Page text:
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Old 07-01-2013, 03:38 PM   #15
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as a first time MH'er I also did a lot of research. I was going to buy a Cornerstone until I saw some more innovative floorplans. The Prevost you found is a beauty but the floor plan with dual sofas facing each other has become passť to me. And the windows in the Prevost are amazing. But insure you have enough cabinet space for the things you live with day to day. Also windows are not the best insulators.

One thing that the Prevost has in its favor - 40'. I have a 45' Zephyr and although its roomie - 40' would have been fine for me. The cornerstone is 45' and just saying the maneuverability will be its weight in gold, especially as a first timer.

Definitely have mechanic check it out and definitely drive both. its worth the flight to Texas.
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Old 07-01-2013, 04:30 PM   #16
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I sold a quad slide 2008 Beaver Contessa 42 and bought a 99 prevost converted by Country Coach without slides and love it. Prevost Ft Worth will do an inspection for you, but many systems are converter specific. You should consider a converter or someone converter knowledgeable to do the inspection. You will want Prevost Ft Worth to do an inspection of the sides to see if it needs the delamination fix. The fix takes about 3 weeks, after approval by Prevost Canada. Check out www.prevostownersgroup.com www.prevost-stuff.com and www.prevostcommunity.com .
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Old 07-02-2013, 07:32 PM   #17
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I'm glad we'll have a local service center which will make it easier to keep in top condition. Since it is an 08, I would be interested if they have any upgrades such as the comfort drive system. At this point, I'm so sold on the idea of a 40'er and the construction of the Prevost that I'm as sold as I can be without seeing and inspecting it in person. The dealer says it is in perfect condition, ready for the road. As an old shade tree mechanic in my youth, a lot of it is having a toy to tool with. Cars these days are not for us to toy with anymore so this can give me that old satisfaction
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Old 08-03-2013, 12:42 AM   #18
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Sine they sold the 40 foot Prevost, I've been on a hunt and to my surprise I discovered the Newell is built in Miami OK, not that far from Dallas and I love what I see. A little fancy on the inside for a country boy but the quality and capacities of the coach are impressive. And they have a nice batch of used ones. The hunt goes one as enlightenment improves.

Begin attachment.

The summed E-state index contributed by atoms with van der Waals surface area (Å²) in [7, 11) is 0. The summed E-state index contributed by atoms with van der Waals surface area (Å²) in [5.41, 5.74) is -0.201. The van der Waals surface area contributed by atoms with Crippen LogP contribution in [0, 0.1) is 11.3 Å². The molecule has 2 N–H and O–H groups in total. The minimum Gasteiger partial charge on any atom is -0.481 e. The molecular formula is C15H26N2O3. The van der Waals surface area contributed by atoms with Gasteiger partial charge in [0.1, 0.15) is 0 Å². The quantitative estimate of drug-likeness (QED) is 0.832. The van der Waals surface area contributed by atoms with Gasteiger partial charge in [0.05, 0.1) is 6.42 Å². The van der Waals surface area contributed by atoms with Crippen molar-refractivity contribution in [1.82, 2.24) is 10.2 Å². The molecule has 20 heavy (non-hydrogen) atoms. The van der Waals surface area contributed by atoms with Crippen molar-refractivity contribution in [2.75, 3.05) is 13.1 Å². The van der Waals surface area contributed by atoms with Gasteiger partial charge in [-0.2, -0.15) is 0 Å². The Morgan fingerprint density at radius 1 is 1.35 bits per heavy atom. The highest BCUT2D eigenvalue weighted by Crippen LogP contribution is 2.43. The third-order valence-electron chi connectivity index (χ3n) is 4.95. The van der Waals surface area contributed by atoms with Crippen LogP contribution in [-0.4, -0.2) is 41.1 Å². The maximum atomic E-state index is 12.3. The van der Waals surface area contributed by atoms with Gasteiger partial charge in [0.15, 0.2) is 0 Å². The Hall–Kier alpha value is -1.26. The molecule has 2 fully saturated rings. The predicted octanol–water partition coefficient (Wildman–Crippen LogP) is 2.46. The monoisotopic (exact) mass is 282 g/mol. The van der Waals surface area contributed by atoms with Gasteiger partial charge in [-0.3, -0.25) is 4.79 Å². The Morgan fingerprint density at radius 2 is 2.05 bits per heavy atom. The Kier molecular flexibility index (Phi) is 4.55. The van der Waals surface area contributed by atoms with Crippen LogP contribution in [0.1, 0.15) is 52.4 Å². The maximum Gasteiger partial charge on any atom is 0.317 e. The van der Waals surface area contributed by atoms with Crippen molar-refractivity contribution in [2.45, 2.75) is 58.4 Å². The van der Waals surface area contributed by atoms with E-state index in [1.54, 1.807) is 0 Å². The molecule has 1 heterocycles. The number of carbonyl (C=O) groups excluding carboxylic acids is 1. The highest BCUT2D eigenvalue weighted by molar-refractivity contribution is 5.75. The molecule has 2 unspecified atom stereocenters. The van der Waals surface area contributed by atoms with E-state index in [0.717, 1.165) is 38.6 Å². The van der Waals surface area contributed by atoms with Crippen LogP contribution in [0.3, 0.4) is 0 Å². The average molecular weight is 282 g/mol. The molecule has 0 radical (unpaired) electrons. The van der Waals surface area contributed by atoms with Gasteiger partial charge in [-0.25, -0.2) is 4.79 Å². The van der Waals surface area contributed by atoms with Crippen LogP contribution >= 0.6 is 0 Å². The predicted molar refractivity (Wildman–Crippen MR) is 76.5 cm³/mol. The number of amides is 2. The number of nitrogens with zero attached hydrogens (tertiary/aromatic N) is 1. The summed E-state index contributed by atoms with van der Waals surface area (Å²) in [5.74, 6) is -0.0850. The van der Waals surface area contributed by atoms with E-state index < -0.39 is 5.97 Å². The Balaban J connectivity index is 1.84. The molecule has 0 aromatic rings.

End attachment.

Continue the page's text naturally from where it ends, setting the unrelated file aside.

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Old 11-13-2013, 08:39 AM   #19
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Hi Christian,
I'm in the same dilemma and with the same choices: A year-old Cornerstone or a five year-old Prevost H3.
One thing to consider is that both rigs use many of the same systems; AquaHot, digital control of lighting, shades & air conditioning, water system filters and manifold, generator, etc.
As others have pointed out, it's the chassis where the Prevost stands out. It's rugged and built by Prevost Car to run a million miles or more. The Series 60 engine on most Prevost's is as dependable as the Cummins on the Entegra. (One converter in Florida is now specifying the Volvo D60 on their green rigs from Prevost and I think the jury is still out on that engine)
As others say, the view from inside a Prevost is huge.
The downside is service cost on a Prevost, which doesn't make a lot of sense to me. Buddy Knox in Knoxville, as do many garages, have high labor rates on a Prevost, despite the same engine parts & filters.
On the other hand, having a Prevost-rated mechanic working on your coach is a comfort.
I drove a new H3-45 at Millennium in Sanford, FL last year, thanks to Millennium's owner Nelson Figeroa. I gotta tell you , it was almost a sexual experience!
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Old 11-13-2013, 05:50 PM   #20
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Quote:
Originally Posted by tomgauger View Post
Hi Christian,
I'm in the same dilemma and with the same choices: A year-old Cornerstone or a five year-old Prevost H3.
One thing to consider is that both rigs use many of the same systems; AquaHot, digital control of lighting, shades & air conditioning, water system filters and manifold, generator, etc.